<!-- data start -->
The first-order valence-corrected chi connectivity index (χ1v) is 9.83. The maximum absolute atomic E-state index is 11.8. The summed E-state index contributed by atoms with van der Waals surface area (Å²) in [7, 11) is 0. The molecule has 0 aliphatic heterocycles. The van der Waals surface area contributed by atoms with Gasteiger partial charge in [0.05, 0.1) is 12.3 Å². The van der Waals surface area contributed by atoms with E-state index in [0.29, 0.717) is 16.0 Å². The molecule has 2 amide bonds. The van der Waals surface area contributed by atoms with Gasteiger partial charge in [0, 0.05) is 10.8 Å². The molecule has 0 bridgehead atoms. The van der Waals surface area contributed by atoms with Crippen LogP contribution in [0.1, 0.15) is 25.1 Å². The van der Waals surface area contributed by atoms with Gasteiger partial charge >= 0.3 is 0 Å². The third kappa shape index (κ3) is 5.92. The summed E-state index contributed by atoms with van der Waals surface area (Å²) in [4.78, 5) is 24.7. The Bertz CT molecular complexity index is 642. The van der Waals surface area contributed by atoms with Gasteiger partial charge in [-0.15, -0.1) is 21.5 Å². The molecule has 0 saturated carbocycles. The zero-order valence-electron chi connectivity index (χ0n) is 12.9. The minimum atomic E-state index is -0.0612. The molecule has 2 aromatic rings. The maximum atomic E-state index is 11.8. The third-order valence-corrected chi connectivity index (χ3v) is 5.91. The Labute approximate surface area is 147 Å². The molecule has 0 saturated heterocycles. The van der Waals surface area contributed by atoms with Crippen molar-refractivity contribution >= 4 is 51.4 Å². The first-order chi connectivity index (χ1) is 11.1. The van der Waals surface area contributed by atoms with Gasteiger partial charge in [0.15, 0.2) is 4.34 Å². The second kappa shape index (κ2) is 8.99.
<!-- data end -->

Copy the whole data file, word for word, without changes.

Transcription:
The first-order valence-corrected chi connectivity index (χ1v) is 9.83. The maximum absolute atomic E-state index is 11.8. The summed E-state index contributed by atoms with van der Waals surface area (Å²) in [7, 11) is 0. The molecule has 0 aliphatic heterocycles. The van der Waals surface area contributed by atoms with Gasteiger partial charge in [0.05, 0.1) is 12.3 Å². The van der Waals surface area contributed by atoms with E-state index in [0.29, 0.717) is 16.0 Å². The molecule has 2 amide bonds. The van der Waals surface area contributed by atoms with Gasteiger partial charge in [0, 0.05) is 10.8 Å². The molecule has 0 bridgehead atoms. The van der Waals surface area contributed by atoms with Crippen LogP contribution in [0.1, 0.15) is 25.1 Å². The van der Waals surface area contributed by atoms with Gasteiger partial charge >= 0.3 is 0 Å². The third kappa shape index (κ3) is 5.92. The summed E-state index contributed by atoms with van der Waals surface area (Å²) in [4.78, 5) is 24.7. The Bertz CT molecular complexity index is 642. The van der Waals surface area contributed by atoms with Gasteiger partial charge in [-0.15, -0.1) is 21.5 Å². The molecule has 0 saturated carbocycles. The zero-order valence-electron chi connectivity index (χ0n) is 12.9. The minimum atomic E-state index is -0.0612. The molecule has 2 aromatic rings. The maximum atomic E-state index is 11.8. The third-order valence-corrected chi connectivity index (χ3v) is 5.91. The Labute approximate surface area is 147 Å². The molecule has 0 saturated heterocycles. The van der Waals surface area contributed by atoms with Crippen molar-refractivity contribution >= 4 is 51.4 Å². The first-order chi connectivity index (χ1) is 11.1. The van der Waals surface area contributed by atoms with Gasteiger partial charge in [0.15, 0.2) is 4.34 Å². The second kappa shape index (κ2) is 8.99.